A Decade Ahead of its Time
They say you’re not a true petrolhead until you’ve had the pleasure (and pain) of owning an Alfa Romeo, but despite selling a million cars, the gestation of the Alfasud was so fraught with problems it almost never happened. So perfectly designed but so badly made, this was a car of extremes. How production lasted the best part of two decades is a modern mystery but it made the UKs contribution to early 70s motoring – the Austin Allegro – look like the enclosed skip it was, and for that Alfa, we thank you!
History of the Alfa Romeo Alfasud
Along with Ferrari and Fiat (who now own them), Alfa Romeo is a world-renowned car marque that has been manufacturing cars since the formative years of the industry and have been in and out of public hands for over a century. These were times when it was fine for state-owned companies to produce goods ‘by the people, for the people’ but unfortunately, the people tasked with putting together the new Alfasud had lots of experience producing olive oil but no experience producing cars.
Alfa’s boss Guiseppe Luraghi wanted to build a small car but needed financial help from the Italian government. In return for their cash (the not inconsiderable sum of 360bn Lire), the government, in the interests of redistributing manufacturing into the poorer south of Italy (‘Sud’ is Italian for ‘south’), stipulated that the cars needed to be built in Naples, a deprived region over 300 miles from Alfa’s corporate HQ in Milan.
With no tradition whatsoever of manufacturing cars, 15,000 unskilled workers were taken on to work in the state-sponsored Pomigliano d’Arco factory and amid wild accusations of corporate espionage, theft, poaching and treason, Austrian engineer Rudolf Hruska was taken on to oversee the project. Although Hruska’s appointment was deemed highly controversial – he had previously worked for VW, Porsche and Alfa Romeo – it was seen by many as a masterstroke in the development of what was to become a very important car.
Alfa Romeo had a clear ethos that the very best automobiles are created not by committees of accountants and lawyers but by highly creative and talented individuals and by putting together the dream team of Hruska (engineering and design), Aldo Mantovani and Carlo Chiti (engineering), Carlo Bossaglia (engine development) and Federico Hoffman (suspension), they produced a spectacular car, on time and on budget.
The cherry on top of this particular cake was that the tech was cloaked in a beautiful suit by none other than Georgetto Giugiaro. With a brief to make a cheap small car that was easy to maintain yet still hold true the Alfa spirit and character of fun driving, the team literally re-wrote the Alfa rulebook.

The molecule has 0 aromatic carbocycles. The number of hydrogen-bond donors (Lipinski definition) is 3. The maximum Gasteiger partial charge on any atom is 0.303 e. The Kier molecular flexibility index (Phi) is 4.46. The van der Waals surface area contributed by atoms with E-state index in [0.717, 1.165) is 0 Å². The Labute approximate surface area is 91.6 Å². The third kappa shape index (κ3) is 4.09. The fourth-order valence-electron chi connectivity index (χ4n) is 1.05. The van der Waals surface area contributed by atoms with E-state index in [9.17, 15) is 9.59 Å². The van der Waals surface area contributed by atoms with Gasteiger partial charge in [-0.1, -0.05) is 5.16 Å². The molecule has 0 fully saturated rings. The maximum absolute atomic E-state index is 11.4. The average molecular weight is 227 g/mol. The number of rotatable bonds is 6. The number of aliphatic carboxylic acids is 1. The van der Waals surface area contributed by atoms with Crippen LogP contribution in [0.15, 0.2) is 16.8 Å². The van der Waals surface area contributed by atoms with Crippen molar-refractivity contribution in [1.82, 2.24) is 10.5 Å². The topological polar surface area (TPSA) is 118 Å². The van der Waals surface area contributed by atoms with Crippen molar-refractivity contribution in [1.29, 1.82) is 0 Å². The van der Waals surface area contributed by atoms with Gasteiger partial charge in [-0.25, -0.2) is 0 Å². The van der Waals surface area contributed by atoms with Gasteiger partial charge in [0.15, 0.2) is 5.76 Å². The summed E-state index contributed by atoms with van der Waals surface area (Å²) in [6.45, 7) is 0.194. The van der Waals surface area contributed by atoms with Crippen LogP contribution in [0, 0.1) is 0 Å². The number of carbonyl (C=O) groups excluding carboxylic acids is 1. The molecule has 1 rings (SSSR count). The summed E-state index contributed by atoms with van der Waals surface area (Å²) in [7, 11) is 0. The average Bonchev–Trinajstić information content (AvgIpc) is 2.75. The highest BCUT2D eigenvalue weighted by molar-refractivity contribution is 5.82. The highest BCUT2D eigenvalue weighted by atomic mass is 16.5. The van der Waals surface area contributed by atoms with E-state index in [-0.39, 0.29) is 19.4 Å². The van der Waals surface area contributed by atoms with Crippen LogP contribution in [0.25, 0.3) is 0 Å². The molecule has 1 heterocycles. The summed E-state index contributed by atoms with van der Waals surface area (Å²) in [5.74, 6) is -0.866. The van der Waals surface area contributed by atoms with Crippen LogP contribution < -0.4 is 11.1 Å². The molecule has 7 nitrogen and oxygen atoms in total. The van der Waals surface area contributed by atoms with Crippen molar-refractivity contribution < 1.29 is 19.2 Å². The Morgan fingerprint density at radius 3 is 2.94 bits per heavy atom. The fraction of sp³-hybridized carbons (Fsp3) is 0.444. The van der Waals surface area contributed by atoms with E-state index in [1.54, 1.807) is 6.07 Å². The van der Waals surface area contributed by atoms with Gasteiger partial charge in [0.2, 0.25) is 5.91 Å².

The star of the 1971 Turin Motor Show – no mean feat since the prototype Lamborghini Countach was launched at the same event – the Alfasud was a four-door saloon with a flat-four 1.2-litre Boxer water-cooled engine with 62bhp. Unusual for a car of this size was the addition of elaborate suspension, four-wheel disc brakes and rack and pinion steering. It also had excellent aerodynamic properties thanks to a low centre of gravity resulting in handling and performance that wouldn’t be matched in similar-sized cars for 10 years.
Over the duration of the Alfasud’s lifespan, a number of iterations were produced:
(1973) 1.2-litre with 67bhp and a top speed of 99mph
(1974) called the Alfasud SE in the UK with better spec
(1975) three-door estate
(1976) with a new five-speed gearbox
(1976) new Giugiaro body and more powerful engine up to 75bhp
Alfasud ti 1.3
(1977) two-door saloon
(1977) 1.2 and 1.3-litre options with revised dash and door cards
Alfasud Sprint Veloce
(1979) 1.3 and 1.5-litre versions with double twin-choke carb
From 1980, all Alfasud models got a facelift that included new lights, instruments and bumpers and the ti was given a twin-carb version of the 1.5-litre Sprint engine. In 1982 the four-doors were replaced by five-doors and to compete in the emerging hot hatch market led majestically by the Golf GTi, the last version of the ti was an uprated 1.5-litre named Quadrifoglio Verde (‘Green Cloverleaf’) which came equipped with 14” rims and low-profile tyres.
Although production of the Sprint continued until 1989, in 1983 the saloon versions of the Alfasud were replaced by the boxier Alfa Romeo 33 and it’s no secret that while they are exhilarating drivers’ cars, they were famous for their ability to rust quickly and the craftsmanship left a lot to be desired – presumably since the people employed to make it were far more adept at bottling olive oil than making cars.
Like Diego Maradona, perhaps Napoli’s most famous son, the Alfasud was a flawed genius. Despite moments of sheer brilliance and utter enjoyment, there were serious issues with the car that they never quite overcame. The Alfa-Tifosi are a hardcore group of people and while the Alfasud never quite became the all-conquering triumph of automobile manufacturing the company hoped it would be, they did something exquisitely Italian – they created a generation of people who fell in love with Alfa Romeo.